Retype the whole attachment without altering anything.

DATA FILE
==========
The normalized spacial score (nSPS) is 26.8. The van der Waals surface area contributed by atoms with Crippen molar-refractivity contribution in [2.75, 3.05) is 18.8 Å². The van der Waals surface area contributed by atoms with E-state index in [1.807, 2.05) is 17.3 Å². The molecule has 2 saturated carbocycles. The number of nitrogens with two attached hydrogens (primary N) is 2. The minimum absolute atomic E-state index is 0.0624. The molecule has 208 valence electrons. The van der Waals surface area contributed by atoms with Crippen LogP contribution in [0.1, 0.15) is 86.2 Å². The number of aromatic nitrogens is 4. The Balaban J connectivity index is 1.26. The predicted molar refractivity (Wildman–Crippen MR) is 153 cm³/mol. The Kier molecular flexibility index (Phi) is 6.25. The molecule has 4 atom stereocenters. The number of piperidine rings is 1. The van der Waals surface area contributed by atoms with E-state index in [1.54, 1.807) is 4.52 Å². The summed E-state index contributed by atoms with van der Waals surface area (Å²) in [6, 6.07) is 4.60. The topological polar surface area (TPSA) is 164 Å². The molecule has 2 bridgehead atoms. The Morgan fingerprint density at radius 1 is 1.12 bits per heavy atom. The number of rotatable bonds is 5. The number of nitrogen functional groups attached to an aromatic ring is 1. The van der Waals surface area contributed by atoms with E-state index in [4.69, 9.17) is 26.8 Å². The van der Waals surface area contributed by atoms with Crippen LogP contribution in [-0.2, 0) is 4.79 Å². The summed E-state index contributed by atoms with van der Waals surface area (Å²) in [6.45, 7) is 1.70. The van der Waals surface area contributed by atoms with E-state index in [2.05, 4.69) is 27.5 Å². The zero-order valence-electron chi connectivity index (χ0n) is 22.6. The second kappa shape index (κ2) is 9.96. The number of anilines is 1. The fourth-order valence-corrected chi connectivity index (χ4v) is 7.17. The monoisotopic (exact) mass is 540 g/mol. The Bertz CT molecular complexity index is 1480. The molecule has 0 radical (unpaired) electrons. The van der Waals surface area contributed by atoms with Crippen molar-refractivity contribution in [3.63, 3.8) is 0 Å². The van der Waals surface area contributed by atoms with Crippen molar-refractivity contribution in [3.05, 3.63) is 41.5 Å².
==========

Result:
The normalized spacial score (nSPS) is 26.8. The van der Waals surface area contributed by atoms with Crippen molar-refractivity contribution in [2.75, 3.05) is 18.8 Å². The van der Waals surface area contributed by atoms with E-state index in [1.807, 2.05) is 17.3 Å². The molecule has 2 saturated carbocycles. The number of nitrogens with two attached hydrogens (primary N) is 2. The minimum absolute atomic E-state index is 0.0624. The molecule has 208 valence electrons. The van der Waals surface area contributed by atoms with Crippen LogP contribution in [0.1, 0.15) is 86.2 Å². The number of aromatic nitrogens is 4. The Balaban J connectivity index is 1.26. The predicted molar refractivity (Wildman–Crippen MR) is 153 cm³/mol. The Kier molecular flexibility index (Phi) is 6.25. The molecule has 4 atom stereocenters. The number of piperidine rings is 1. The van der Waals surface area contributed by atoms with E-state index in [1.54, 1.807) is 4.52 Å². The summed E-state index contributed by atoms with van der Waals surface area (Å²) in [6, 6.07) is 4.60. The topological polar surface area (TPSA) is 164 Å². The molecule has 2 bridgehead atoms. The Morgan fingerprint density at radius 1 is 1.12 bits per heavy atom. The number of rotatable bonds is 5. The number of nitrogen functional groups attached to an aromatic ring is 1. The van der Waals surface area contributed by atoms with E-state index in [4.69, 9.17) is 26.8 Å². The van der Waals surface area contributed by atoms with Crippen LogP contribution in [-0.2, 0) is 4.79 Å². The summed E-state index contributed by atoms with van der Waals surface area (Å²) in [6.45, 7) is 1.70. The van der Waals surface area contributed by atoms with E-state index in [2.05, 4.69) is 27.5 Å². The zero-order valence-electron chi connectivity index (χ0n) is 22.6. The second kappa shape index (κ2) is 9.96. The number of anilines is 1. The fourth-order valence-corrected chi connectivity index (χ4v) is 7.17. The monoisotopic (exact) mass is 540 g/mol. The Bertz CT molecular complexity index is 1480. The molecule has 0 radical (unpaired) electrons. The van der Waals surface area contributed by atoms with Crippen molar-refractivity contribution in [3.63, 3.8) is 0 Å². The van der Waals surface area contributed by atoms with Crippen molar-refractivity contribution in [3.05, 3.63) is 41.5 Å².